While working on any network from a remote location, we find ourselves accessing some Linux servers in the network that we want to SSH into. We can jump from devices to devices in the network. The reason for this is that it makes securing the network a lot easier when our VTY ACL consists of one IP even though we have many admins. A network access control list or ACL specifies which system processes are granted access to objects and what operations are allowed them. There’s also a record of who was logged into what with the timestamp. SSH can be much fun with the power of Linux.
Setting Up Aliases
Open up .bashrc file (use vi or pico or any other text editor). Here is an example: .bashrc file is located in the home directory.
Enter the following command to edit the file
Now do the following changes in the file.
alias sc='ssh -l anyusername'
The reason for this smarter approach is to reduce character typed by 66%. We can simply use s 192.168.1.1 whenever we need to SSH into a device with the given IP. Also, for sc 192.168.1.1, ssh -l command will open a local port. Everything that we send to that port is put through the ssh connection and leaves through the server.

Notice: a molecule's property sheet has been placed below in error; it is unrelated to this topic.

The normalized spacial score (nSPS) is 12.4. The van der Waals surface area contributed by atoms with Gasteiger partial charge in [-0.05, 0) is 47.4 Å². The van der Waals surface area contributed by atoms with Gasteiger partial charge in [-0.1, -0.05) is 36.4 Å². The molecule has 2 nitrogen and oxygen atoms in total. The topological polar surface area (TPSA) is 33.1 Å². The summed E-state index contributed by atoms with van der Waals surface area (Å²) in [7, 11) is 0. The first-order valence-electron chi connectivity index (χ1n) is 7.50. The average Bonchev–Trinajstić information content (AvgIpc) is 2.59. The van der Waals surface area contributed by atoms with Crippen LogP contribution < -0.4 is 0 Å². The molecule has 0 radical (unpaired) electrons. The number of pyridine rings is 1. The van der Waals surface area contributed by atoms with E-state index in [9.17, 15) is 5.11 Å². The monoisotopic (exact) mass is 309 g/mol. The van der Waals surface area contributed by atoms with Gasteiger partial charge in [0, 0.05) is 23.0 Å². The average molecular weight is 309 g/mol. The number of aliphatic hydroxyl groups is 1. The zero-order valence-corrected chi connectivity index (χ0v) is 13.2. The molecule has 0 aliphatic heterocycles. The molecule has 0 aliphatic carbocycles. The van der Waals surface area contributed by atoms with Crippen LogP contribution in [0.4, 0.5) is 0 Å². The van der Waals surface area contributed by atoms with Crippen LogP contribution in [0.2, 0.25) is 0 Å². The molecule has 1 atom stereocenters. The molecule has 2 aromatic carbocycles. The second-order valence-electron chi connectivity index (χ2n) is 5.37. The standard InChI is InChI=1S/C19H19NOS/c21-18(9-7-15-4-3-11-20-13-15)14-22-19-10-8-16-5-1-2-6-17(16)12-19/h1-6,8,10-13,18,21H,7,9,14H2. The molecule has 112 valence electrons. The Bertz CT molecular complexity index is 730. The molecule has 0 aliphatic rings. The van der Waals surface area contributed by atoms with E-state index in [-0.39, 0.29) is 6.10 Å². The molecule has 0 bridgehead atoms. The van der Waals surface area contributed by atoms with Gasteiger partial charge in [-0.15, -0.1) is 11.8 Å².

Editing /etc/ssh/ssh_config File
By default, our ssh username will be our username with which we logged into the Linux machine. The ssh_config file in the /etc/ssh/ssh_config is to be changed. Edit the file with the command:
Add the following lines in the file:
Change permission of the file with the following command:
sudo chmod 777 /etc/ssh/ssh_config
Now if we simply try to ssh into any device, and we’ll see the username has changed to myname.acs by default.
Username changing for a specific subnet
Now often we will find there are multiple devices under the network block of 192.168.5.x network that all authenticate to the same username ‘Henry.acs’. It’s possible to configure ssh to lookup the place we’re trying to go with a particular username before SSH. Go back into editing the file:
On top of the file add these lines:
Use keys To Log in Instead Of A Password
If you’re trying to ssh from one Linux machine to another it’s safer and more convenient to use authentication keys instead of a password. That makes the connection more secure from most external Man In Middle Attacks.
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